Michigan fans everywhere will tune into Saturday night's matchup with Stanford, wondering whether they will see the lumbering figure of Mitch McGary running down the court.
McGary, the sophomore forward who was pegged by a preseason All-American who spent the first two weeks of the season on the bench with a sore back, is hurting right now.
Michigan coach John Beilein didn't offer any more explanation, other than to say he is dealing with several nagging problems that may keep him off the court.
"Having Mitch out there makes a big different for us," sophomore guard Nik Stauskas said. "We need him to be 100-percent healthy out there to be the Mitch we know he can be.
"When he is out there hedging ball screens and running the floor and pushing the ball, those are the things we need Mitch to do. When he is healthy, he is really good at that. We have other bigs. Jon [Horford] and Jordan [Morgan], in particular, are very capable. We need then to step up and play big for us."
The Wolverines were significantly out-rebounded last time out on the court. In a 72-70 loss to No. 1 Arizona, Michigan lost the rebound battle 37-24. The usually sure-handed McGary finished with just four, had trouble defending in the paint and scored just eight point.
"For us, any Mitch is a good Mitch," sophomore point guard Spike Albrecht said. "He always brings a lot of energy and goes out there and plays hard. Whether or not he is able to go, it's going to be up to the coaches. We have other guys who need to step up and make plays. Jon, Jordan and Max [Bielfeldt] are capable, and it's going to be an opportunity to be the next guy up."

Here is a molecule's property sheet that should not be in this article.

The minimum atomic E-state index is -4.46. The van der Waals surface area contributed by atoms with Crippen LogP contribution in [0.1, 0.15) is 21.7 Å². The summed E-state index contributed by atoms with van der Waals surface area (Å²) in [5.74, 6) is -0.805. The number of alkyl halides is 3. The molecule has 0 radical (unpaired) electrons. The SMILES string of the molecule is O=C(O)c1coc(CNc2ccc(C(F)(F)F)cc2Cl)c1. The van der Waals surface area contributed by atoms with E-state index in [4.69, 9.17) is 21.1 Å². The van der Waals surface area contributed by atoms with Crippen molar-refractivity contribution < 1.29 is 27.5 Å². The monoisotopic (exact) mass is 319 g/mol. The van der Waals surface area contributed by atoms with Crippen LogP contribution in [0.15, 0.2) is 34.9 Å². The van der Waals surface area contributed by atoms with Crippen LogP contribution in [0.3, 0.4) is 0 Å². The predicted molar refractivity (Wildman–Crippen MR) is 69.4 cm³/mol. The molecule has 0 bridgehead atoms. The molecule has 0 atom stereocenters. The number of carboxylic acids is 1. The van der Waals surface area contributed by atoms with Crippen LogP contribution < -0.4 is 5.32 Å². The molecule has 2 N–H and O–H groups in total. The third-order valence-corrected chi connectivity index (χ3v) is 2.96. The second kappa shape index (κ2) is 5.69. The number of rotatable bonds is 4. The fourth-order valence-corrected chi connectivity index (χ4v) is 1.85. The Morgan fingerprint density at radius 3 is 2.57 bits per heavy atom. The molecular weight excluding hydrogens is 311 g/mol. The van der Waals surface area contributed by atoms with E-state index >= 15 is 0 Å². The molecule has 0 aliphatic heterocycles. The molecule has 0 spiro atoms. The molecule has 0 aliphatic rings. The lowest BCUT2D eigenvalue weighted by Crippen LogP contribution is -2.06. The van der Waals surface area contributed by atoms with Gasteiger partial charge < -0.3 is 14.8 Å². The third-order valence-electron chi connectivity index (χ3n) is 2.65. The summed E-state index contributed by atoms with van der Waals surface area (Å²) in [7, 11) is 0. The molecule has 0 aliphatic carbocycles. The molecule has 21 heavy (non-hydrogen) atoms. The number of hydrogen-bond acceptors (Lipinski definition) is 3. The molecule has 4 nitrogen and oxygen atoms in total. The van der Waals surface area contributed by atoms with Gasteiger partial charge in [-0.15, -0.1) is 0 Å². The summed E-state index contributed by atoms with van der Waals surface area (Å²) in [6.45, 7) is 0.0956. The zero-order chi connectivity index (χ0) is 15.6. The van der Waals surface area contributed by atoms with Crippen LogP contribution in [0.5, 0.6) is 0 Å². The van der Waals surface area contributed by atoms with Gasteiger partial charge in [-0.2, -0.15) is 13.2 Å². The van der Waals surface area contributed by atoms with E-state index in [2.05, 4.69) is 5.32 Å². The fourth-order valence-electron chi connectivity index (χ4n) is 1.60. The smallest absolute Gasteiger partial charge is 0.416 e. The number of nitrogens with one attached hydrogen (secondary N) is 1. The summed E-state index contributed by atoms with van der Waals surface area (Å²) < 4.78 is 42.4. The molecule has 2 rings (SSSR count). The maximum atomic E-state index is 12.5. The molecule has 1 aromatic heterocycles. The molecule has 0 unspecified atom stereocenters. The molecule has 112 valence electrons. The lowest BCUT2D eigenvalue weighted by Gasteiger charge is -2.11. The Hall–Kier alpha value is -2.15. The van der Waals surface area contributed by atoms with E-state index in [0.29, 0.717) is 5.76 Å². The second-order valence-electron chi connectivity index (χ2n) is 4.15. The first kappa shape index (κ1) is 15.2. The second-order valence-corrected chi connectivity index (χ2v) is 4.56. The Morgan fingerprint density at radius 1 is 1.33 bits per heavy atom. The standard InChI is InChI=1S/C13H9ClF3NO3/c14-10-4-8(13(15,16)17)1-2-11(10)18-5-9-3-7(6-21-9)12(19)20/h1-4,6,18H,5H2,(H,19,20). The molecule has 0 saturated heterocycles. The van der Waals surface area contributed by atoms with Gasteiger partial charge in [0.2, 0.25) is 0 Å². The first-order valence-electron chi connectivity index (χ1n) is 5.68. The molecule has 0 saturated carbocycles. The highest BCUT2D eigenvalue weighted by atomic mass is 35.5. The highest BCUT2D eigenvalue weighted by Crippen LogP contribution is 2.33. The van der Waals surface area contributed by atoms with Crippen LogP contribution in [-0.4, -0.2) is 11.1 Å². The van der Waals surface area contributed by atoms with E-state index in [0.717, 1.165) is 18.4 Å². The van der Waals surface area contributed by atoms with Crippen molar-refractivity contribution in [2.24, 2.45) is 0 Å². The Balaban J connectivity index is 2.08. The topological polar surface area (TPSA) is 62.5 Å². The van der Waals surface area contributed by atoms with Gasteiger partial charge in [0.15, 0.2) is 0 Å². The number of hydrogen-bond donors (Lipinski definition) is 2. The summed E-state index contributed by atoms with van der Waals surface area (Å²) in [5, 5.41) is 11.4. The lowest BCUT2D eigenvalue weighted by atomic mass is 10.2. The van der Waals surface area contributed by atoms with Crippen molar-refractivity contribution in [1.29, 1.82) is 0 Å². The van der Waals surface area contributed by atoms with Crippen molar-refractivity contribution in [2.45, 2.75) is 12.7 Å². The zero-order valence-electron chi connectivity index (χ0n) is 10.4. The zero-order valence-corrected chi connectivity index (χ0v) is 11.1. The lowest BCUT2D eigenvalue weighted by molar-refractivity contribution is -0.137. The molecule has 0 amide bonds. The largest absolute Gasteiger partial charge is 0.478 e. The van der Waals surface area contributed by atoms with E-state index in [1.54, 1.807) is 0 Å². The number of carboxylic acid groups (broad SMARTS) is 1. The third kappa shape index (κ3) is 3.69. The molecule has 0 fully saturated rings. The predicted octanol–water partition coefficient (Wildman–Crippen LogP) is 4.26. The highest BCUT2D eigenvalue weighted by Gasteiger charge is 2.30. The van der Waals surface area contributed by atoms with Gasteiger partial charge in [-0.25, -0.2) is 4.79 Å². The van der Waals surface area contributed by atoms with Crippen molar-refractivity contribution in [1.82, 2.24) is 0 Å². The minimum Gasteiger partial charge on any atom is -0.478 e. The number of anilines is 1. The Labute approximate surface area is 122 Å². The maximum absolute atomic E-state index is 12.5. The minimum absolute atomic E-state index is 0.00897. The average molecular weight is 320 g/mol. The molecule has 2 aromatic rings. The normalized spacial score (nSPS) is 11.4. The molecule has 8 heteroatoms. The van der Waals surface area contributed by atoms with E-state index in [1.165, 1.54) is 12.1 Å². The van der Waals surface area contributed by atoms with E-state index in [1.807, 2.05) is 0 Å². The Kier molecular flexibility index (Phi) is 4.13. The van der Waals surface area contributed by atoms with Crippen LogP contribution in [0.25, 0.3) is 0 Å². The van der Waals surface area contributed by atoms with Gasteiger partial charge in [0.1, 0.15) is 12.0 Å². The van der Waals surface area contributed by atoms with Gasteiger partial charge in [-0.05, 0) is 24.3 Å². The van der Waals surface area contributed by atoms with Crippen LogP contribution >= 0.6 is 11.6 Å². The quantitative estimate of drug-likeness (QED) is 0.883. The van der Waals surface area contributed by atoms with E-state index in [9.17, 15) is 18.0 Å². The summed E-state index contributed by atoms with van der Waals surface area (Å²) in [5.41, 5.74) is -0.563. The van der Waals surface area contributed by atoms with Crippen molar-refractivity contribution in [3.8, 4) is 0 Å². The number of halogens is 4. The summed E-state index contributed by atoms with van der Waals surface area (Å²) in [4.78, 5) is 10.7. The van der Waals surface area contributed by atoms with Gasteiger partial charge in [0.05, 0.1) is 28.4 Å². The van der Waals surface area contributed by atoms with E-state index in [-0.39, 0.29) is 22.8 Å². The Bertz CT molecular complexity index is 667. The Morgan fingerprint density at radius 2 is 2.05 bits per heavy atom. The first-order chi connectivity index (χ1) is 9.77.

Note: Albrecht Adding Big Minutes
On the year, freshman point guard Derrick Walton is averaging 24 minutes a game, while Albrecht is chipping in 16 minutes per game.
Against the Wildcats last weekend, the roles were flipped.
With Walton struggling to find a rhythm - and spending a lot of time on the bench, talking with Beilein - Albrecht played 24 minutes with 10 points and four assists.
Walton played 14 minutes with one point, one assist and one turnover.
"Spike brings a spark to the floor every time he checks into the game," Stauskas said. "We know that no matter how the game is going, we can rely on him to come in and give us that energy, make shots and make smart plays. He is a high IQ player, and we trust him with the ball in his hands. We need him to continue to play that way."
On the year, Albrecht has proven himself as an efficient option at the point.
He is shooting 44.4 percent from the floor, averaging 4.3 points per game. And he has racked up an impressive 29 assists to just six turnovers.
In fact, although he is averaging just 16.1 minutes per game, he is leading the team in assists.
"Talking with the other guys on the team, this year compared to last year, the game is really starting to slow down a lot," Albrecht said. "Having experience, for me and for other guys on the team, is important. You have some guys who have a lot of minutes last year as freshmen. That is all stuff that is going to pay off in the long run."
Although he is just a sophomore, Albrecht is the veteran at the position - but it is a role he is suited to.
"I'm an old sophomore," he said. "I'm one of the old guys in the group. I am used to it. Point guard, that is kind of what your job it - you have to be a leader out there."
And Walton is doing a good job of learning at every opportunity.
"I am helping him as much as I can," Albrecht said. "He is doing a great job with it all, but there is so much to take in as a freshman. There is a learning curve. He is doing a really good job of continuing to learn and grow as a freshman point guard.
"He really listens. That is something I didn't know about when he was coming in. If I had credibility with him or not. But he is always asking me questions. He looks to me for answers."